Last week, Owen Strachan wrote a post in which he wrung his hands over the announcement by two evangelical mega-church pastors that their churches would henceforth take an inclusive position on the GLBT issue. Owen is a good writer and wields a prickly pen. He can come off as calm and measured while assuring people that they are tools of Satan and are going straight to Hell unless they repent in sackcloth and ashes. Providing the watching world a direct counter-example to recent news reports about Southern Baptists “softening their stance” on the GLBT issue, Owen makes no bones about where he stands: when pastors and churches open their arms in an inclusive and welcoming stance, they have cracked open the doors to the gates of hell.
Owen is also convinced that a pastor making an announcement to one’s church regarding the conclusion to which he has arrived on the most contentious issue facing the evangelical church today (and suggesting that one might eventually write a memoir about that difficult process) is a blatant manifestation of “fresh heights of self-congratulation.” And this only further confirms, the reader is led to believe, that this pastor’s path to Hell has been flung wide open by his own willful hands.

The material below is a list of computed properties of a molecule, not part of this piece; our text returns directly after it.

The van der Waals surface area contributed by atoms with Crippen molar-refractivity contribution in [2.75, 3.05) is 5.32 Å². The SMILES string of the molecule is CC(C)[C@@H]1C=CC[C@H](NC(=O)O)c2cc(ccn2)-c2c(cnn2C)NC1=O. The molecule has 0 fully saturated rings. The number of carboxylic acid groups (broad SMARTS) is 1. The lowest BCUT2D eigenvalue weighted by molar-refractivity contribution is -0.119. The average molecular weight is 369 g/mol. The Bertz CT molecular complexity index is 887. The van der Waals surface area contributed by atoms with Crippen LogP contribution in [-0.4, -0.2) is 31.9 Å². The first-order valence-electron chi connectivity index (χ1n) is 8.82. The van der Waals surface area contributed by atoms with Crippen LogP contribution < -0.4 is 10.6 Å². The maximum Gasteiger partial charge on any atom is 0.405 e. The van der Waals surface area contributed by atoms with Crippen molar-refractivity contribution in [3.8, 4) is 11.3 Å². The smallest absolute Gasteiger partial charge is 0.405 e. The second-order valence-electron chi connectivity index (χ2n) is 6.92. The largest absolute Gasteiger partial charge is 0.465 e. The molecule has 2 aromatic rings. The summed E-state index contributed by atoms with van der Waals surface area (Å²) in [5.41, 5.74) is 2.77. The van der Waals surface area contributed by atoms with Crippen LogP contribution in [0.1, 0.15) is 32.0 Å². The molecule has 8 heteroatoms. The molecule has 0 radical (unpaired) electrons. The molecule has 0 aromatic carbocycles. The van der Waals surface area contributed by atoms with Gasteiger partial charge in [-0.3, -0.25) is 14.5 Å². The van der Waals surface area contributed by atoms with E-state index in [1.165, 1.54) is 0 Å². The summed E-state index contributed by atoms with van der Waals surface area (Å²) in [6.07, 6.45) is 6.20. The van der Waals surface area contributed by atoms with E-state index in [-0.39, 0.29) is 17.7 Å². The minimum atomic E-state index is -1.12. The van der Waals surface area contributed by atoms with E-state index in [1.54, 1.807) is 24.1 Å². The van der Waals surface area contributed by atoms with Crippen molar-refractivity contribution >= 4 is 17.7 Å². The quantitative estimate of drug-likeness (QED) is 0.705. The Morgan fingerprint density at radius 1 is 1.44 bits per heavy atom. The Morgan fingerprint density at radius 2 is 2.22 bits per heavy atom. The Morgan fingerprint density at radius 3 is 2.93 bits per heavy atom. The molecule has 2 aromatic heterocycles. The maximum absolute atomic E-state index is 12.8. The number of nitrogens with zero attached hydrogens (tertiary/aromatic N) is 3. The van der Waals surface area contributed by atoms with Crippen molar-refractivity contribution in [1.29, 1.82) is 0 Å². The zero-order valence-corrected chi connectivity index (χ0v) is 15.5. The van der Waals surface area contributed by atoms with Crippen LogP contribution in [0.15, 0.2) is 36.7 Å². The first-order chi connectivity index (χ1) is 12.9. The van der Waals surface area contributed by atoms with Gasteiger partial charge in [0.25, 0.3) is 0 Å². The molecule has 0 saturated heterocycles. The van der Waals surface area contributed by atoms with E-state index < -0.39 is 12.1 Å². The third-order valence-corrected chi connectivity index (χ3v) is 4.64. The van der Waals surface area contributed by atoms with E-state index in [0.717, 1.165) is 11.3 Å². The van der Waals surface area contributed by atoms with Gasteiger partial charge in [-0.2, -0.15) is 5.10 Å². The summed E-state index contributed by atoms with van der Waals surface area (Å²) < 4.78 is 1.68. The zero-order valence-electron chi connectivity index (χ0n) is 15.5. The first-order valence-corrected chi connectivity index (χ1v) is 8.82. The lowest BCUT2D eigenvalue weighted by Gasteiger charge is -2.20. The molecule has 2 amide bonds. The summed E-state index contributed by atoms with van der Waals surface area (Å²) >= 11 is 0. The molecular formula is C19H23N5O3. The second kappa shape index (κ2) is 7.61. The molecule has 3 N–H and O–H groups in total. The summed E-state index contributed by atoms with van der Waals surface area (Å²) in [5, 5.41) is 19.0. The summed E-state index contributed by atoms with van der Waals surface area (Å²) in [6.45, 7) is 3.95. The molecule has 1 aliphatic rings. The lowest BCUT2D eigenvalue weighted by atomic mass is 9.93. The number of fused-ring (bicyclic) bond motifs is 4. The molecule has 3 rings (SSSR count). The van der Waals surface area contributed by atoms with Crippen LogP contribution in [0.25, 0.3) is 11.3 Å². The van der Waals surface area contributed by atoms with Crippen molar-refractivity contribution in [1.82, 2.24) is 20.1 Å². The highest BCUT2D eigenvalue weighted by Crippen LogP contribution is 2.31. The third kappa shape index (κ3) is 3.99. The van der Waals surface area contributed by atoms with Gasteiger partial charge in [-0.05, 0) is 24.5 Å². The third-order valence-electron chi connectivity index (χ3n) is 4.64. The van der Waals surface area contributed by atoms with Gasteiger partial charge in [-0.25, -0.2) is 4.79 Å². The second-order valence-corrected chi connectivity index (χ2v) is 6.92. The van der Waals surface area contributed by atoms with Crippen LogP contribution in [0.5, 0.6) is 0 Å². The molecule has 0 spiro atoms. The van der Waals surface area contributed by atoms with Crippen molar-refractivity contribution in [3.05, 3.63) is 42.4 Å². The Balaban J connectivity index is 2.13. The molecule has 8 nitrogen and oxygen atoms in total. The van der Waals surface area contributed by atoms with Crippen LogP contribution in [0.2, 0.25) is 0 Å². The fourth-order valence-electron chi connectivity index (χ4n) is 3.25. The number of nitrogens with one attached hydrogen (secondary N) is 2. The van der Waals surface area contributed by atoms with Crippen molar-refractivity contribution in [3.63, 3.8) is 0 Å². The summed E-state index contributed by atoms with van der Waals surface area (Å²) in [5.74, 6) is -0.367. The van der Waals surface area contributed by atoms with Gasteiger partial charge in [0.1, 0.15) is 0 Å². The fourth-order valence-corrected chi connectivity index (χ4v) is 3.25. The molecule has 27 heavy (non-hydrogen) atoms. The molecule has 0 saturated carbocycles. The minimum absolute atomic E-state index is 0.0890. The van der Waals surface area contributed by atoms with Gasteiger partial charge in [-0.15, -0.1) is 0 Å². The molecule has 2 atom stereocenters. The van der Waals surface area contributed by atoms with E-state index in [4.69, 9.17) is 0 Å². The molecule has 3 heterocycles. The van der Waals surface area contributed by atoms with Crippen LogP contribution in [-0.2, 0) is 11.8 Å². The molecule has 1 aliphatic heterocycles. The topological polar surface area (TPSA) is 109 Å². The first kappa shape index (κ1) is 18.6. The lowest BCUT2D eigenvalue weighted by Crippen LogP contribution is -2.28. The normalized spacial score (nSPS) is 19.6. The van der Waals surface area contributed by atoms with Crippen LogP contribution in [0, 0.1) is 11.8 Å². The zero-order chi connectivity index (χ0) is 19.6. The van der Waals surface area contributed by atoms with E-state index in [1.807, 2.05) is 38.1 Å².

Owen is deeply concerned that evangelical Christianity is filled with “boys” rather than “men.” This sounds a lot like the “pussified culture” which caused Mark Driscoll such existential angst. As his post (and the hang-wringing) wears on, he picks up the “manly” intensity. His clarion call reminds me a bit of that great speech in Gladiator–or maybe it was Braveheart:
Are there any in the new Israel, the church, who will honor God? Are the pastors of God’s people boys, and not men? Will we defend the righteousness of God when Satan assails it? Or will we fall silent, grow fearful, and drown out our proclamation of the truth in a series of jokes, qualifications, and selective put-downs of David-like Christians?
But there are many, many, many other churches that will not. They will not bend the knee to Goliath. They will not submit to the yoke of the Philistines. They have fire in their blood, and Spirit-given courage in their hearts. They will defend the honor of God. They will lovingly preach the gospel of grace to sinners just like them. To the extent that leaders like this serve God’s people, the church created and powered by God will endure. To the extent that church members tolerate this kind of shameless cowardice, the church will suffer. Praise God that many one-time GracePointe members have recognized the path of destruction this assembly is traveling, and have left it.